Koala numbers in decline
YESTERDAY might have been National Tree Day, but Marilyn Spletter from the Gumtips Nature Refuge is hoping people do not forget the animals that live in trees - like her babies Squeak and Layla.
Mrs Spletter, who looks after the two baby koalas as part of her animal rescue role, said koala numbers in the Ipswich region were in rapid decline and needed urgent attention.
“There's not enough talk about the clearing of trees - it's destroying the habitat of our koalas and other animals,” Mrs Spletter said.
“We're really trying to stop a proposed freight road from Springfield to Rosewood, because it comes right through land with a high koala population.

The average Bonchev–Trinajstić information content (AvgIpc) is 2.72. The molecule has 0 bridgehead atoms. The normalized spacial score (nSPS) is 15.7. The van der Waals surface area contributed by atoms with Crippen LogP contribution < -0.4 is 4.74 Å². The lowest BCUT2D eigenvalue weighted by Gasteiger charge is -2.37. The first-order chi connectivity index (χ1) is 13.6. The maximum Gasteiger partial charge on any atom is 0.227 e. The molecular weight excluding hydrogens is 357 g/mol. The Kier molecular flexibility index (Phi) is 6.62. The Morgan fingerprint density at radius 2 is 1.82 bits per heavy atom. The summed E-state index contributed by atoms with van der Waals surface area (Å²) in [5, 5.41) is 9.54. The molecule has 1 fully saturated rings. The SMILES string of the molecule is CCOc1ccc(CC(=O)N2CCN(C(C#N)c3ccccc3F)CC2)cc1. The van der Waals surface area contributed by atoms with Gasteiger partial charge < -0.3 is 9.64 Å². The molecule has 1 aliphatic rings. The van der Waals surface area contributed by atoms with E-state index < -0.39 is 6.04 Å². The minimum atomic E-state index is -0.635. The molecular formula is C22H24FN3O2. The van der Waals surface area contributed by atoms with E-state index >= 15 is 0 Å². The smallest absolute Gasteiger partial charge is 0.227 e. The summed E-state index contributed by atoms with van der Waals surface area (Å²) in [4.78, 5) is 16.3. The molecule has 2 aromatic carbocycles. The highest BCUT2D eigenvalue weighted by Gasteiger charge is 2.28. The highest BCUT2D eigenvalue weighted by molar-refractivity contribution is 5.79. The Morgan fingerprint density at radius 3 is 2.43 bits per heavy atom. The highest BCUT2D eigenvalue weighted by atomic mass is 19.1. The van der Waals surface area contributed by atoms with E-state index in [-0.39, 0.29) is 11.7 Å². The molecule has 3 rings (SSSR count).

“By the way things are going, compared to koala counts in other regions, our numbers are expected to be very low.
“We really need to do as much as we can before we lose more of our native animals.”
Mrs Spletter said the tree clearing was undoing the hard work volunteers at the Gumtips Nature Refuge and Ipswich Koala Protection Society had achieved.
“Gumtips has a 100 acre refuge for koalas, the first nature refuge approved by the Environmental Protection Agency for a group like ours, not a private land owner,” she said.
“Trying to stop the clearing is one thing, but we're hoping to get koalas declared as an endangered species so we can do more to protect them.”
Layla and Squeak are just two examples of the positive work Mrs Spletter and the Gumtips Nature Refuge team do to help our koalas.
Mrs Spletter urged anyone who finds an injured koala to contact the Ipswich Koala Protection Society rescue and animal ambulance on 5464 6274 or 3282 5035.